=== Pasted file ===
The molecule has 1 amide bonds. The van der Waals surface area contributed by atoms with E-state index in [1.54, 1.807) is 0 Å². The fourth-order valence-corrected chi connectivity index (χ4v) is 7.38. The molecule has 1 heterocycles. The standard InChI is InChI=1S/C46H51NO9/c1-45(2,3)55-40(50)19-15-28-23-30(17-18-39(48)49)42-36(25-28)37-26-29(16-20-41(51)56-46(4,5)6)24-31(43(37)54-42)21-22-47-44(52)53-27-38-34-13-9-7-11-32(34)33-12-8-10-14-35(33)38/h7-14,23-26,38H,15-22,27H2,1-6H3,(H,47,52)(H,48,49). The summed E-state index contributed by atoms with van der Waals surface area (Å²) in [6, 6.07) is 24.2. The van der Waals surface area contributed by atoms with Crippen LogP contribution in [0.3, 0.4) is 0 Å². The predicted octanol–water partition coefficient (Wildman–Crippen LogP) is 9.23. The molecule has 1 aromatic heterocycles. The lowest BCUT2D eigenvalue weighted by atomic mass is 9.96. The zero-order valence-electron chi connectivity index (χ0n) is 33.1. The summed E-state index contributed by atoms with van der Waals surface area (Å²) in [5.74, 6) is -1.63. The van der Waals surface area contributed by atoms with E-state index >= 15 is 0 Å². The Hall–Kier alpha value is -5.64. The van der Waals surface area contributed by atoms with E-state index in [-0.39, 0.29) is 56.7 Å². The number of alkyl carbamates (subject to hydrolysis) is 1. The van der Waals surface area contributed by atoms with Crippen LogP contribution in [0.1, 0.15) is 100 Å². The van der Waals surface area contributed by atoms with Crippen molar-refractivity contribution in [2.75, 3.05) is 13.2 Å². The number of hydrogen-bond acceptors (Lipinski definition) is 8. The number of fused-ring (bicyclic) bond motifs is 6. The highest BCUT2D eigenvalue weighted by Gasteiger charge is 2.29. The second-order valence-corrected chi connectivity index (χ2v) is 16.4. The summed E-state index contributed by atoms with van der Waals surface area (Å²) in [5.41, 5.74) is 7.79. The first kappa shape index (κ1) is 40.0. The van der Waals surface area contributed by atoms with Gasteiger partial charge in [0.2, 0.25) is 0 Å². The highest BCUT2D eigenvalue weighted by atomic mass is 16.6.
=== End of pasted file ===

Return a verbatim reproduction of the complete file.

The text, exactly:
The molecule has 1 amide bonds. The van der Waals surface area contributed by atoms with E-state index in [1.54, 1.807) is 0 Å². The fourth-order valence-corrected chi connectivity index (χ4v) is 7.38. The molecule has 1 heterocycles. The standard InChI is InChI=1S/C46H51NO9/c1-45(2,3)55-40(50)19-15-28-23-30(17-18-39(48)49)42-36(25-28)37-26-29(16-20-41(51)56-46(4,5)6)24-31(43(37)54-42)21-22-47-44(52)53-27-38-34-13-9-7-11-32(34)33-12-8-10-14-35(33)38/h7-14,23-26,38H,15-22,27H2,1-6H3,(H,47,52)(H,48,49). The summed E-state index contributed by atoms with van der Waals surface area (Å²) in [6, 6.07) is 24.2. The van der Waals surface area contributed by atoms with Crippen LogP contribution in [0.3, 0.4) is 0 Å². The predicted octanol–water partition coefficient (Wildman–Crippen LogP) is 9.23. The molecule has 1 aromatic heterocycles. The lowest BCUT2D eigenvalue weighted by atomic mass is 9.96. The zero-order valence-electron chi connectivity index (χ0n) is 33.1. The summed E-state index contributed by atoms with van der Waals surface area (Å²) in [5.74, 6) is -1.63. The van der Waals surface area contributed by atoms with E-state index >= 15 is 0 Å². The Hall–Kier alpha value is -5.64. The van der Waals surface area contributed by atoms with E-state index in [-0.39, 0.29) is 56.7 Å². The number of alkyl carbamates (subject to hydrolysis) is 1. The van der Waals surface area contributed by atoms with Crippen LogP contribution in [0.1, 0.15) is 100 Å². The van der Waals surface area contributed by atoms with Crippen molar-refractivity contribution in [2.75, 3.05) is 13.2 Å². The number of hydrogen-bond acceptors (Lipinski definition) is 8. The number of fused-ring (bicyclic) bond motifs is 6. The highest BCUT2D eigenvalue weighted by Gasteiger charge is 2.29. The second-order valence-corrected chi connectivity index (χ2v) is 16.4. The summed E-state index contributed by atoms with van der Waals surface area (Å²) in [5.41, 5.74) is 7.79. The first kappa shape index (κ1) is 40.0. The van der Waals surface area contributed by atoms with Gasteiger partial charge in [0.2, 0.25) is 0 Å². The highest BCUT2D eigenvalue weighted by atomic mass is 16.6.